Elevated rates of antisocial behavior have been found among children who are poor readers. However, it has not been clear whether antisocial behavior interferes with learning to read, whether poor reading skills raise risks for antisocial behavior, or whether these different kinds of problems are related in other ways.
Using a national longitudinal sample of British twins, Trzesniewski et al. (2006) tested associations between reading achievement at age 7 and antisocial behavior (measured in terms of CBCL and TRF Externalizing scores) at ages 5 and 7. Genetic factors were not found to explain the associations between poor reading achievement and antisocial behavior. Instead, among boys, the association between reading achievement and antisocial behavior was accounted for mainly by environmental risk factors that are common to both kinds of problems.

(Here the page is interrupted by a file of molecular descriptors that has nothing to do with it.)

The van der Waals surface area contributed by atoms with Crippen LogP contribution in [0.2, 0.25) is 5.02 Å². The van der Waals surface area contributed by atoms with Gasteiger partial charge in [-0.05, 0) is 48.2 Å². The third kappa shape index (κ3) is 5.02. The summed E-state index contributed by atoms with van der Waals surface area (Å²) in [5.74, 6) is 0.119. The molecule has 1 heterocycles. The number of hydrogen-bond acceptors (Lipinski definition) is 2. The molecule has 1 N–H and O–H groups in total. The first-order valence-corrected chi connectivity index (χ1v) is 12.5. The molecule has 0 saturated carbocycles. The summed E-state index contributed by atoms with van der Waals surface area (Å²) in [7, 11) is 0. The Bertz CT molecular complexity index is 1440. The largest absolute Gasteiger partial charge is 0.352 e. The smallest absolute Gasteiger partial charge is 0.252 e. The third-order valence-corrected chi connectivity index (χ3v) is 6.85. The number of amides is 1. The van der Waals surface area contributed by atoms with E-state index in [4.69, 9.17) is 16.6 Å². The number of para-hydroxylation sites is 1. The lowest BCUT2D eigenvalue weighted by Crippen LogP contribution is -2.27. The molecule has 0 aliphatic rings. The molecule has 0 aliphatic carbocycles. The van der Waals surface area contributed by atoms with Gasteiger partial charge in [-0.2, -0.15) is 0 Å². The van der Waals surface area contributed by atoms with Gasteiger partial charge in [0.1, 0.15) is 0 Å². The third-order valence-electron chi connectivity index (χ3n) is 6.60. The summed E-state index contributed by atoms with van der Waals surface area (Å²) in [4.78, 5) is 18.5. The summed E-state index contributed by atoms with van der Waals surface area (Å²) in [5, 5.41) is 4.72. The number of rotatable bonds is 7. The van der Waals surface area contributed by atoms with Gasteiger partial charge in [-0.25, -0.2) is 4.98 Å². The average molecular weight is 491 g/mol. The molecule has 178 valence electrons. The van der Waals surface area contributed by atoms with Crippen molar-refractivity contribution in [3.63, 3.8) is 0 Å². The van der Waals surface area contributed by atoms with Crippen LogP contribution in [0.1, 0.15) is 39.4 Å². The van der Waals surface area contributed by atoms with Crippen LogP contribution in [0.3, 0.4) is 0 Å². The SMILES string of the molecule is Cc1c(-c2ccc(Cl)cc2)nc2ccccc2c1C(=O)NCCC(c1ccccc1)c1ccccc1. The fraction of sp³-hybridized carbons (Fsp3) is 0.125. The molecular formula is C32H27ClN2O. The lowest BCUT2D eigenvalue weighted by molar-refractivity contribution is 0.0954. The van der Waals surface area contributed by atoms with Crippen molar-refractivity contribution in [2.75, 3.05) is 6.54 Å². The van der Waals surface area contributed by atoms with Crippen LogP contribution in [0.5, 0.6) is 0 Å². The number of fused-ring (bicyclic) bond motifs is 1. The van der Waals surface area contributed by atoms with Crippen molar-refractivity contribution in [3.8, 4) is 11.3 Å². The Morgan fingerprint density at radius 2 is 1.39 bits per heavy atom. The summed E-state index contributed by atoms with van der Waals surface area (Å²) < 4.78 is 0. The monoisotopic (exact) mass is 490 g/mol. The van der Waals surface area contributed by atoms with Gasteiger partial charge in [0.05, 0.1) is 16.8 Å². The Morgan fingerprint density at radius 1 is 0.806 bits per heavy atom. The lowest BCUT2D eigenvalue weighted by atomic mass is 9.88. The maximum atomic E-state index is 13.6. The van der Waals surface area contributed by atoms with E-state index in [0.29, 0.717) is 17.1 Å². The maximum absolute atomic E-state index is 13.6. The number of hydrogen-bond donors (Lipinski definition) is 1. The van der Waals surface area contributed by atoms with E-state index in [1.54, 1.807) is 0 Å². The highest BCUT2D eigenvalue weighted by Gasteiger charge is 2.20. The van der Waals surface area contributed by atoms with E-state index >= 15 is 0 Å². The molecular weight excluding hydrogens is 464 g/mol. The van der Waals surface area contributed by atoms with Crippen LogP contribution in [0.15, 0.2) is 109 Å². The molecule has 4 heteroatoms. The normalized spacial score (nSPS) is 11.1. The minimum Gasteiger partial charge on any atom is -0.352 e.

Several risk factors, such as low SES, unstimulating home environments, and child neglect were significant predictors of both poor reading achievement and antisocial behavior. Furthermore, tests of causal models revealed reciprocal relations between antisocial behavior and poor reading achievement, such that the presence of either one could raise the risk for the other. However, among girls, the associations were generally weaker and indicated that antisocial behavior was a risk factor for poor reading achievement but not vice versa. By contrast, associations between attention problems and poor reading achievement were accounted for mainly by genetic factors.
Reference: Trzesniewski, K.H., Moffitt, T. E., Caspi, A., Taylor, A., & Maughan, B. (2006). Revisiting the Association between Reading Achievement and Antisocial Behavior: New Evidence of an Environmental Explanation from a Twin Study. Child Development, 77, 72-88.